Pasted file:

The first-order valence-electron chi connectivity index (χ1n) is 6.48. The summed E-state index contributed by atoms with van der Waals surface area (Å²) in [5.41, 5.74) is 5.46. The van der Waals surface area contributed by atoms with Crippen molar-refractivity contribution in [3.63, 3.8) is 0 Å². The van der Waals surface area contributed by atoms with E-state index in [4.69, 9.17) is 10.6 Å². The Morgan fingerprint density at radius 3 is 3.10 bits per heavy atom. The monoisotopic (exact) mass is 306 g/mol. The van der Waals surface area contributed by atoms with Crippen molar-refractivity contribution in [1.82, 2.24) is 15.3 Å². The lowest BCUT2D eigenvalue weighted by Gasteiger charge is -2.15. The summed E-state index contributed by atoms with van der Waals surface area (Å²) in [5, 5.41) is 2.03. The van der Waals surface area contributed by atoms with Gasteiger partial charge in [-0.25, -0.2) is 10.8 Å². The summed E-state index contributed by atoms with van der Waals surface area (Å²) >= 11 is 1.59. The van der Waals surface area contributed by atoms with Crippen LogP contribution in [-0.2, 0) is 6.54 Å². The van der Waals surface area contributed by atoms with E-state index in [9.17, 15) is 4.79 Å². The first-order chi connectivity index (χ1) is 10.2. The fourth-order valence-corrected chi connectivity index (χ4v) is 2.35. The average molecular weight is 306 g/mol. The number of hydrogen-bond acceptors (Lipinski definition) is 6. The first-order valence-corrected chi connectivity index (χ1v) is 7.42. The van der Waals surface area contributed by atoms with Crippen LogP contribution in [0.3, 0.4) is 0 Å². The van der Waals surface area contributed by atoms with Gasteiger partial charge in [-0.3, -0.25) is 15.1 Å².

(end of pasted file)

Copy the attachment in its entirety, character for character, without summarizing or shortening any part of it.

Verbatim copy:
The first-order valence-electron chi connectivity index (χ1n) is 6.48. The summed E-state index contributed by atoms with van der Waals surface area (Å²) in [5.41, 5.74) is 5.46. The van der Waals surface area contributed by atoms with Crippen molar-refractivity contribution in [3.63, 3.8) is 0 Å². The van der Waals surface area contributed by atoms with E-state index in [4.69, 9.17) is 10.6 Å². The Morgan fingerprint density at radius 3 is 3.10 bits per heavy atom. The monoisotopic (exact) mass is 306 g/mol. The van der Waals surface area contributed by atoms with Crippen molar-refractivity contribution in [1.82, 2.24) is 15.3 Å². The lowest BCUT2D eigenvalue weighted by Gasteiger charge is -2.15. The summed E-state index contributed by atoms with van der Waals surface area (Å²) in [5, 5.41) is 2.03. The van der Waals surface area contributed by atoms with Gasteiger partial charge in [-0.25, -0.2) is 10.8 Å². The summed E-state index contributed by atoms with van der Waals surface area (Å²) >= 11 is 1.59. The van der Waals surface area contributed by atoms with Crippen LogP contribution in [-0.2, 0) is 6.54 Å². The van der Waals surface area contributed by atoms with E-state index in [9.17, 15) is 4.79 Å². The first-order chi connectivity index (χ1) is 10.2. The fourth-order valence-corrected chi connectivity index (χ4v) is 2.35. The average molecular weight is 306 g/mol. The number of hydrogen-bond acceptors (Lipinski definition) is 6. The first-order valence-corrected chi connectivity index (χ1v) is 7.42. The van der Waals surface area contributed by atoms with Crippen LogP contribution in [0.3, 0.4) is 0 Å². The van der Waals surface area contributed by atoms with Gasteiger partial charge in [-0.3, -0.25) is 15.1 Å².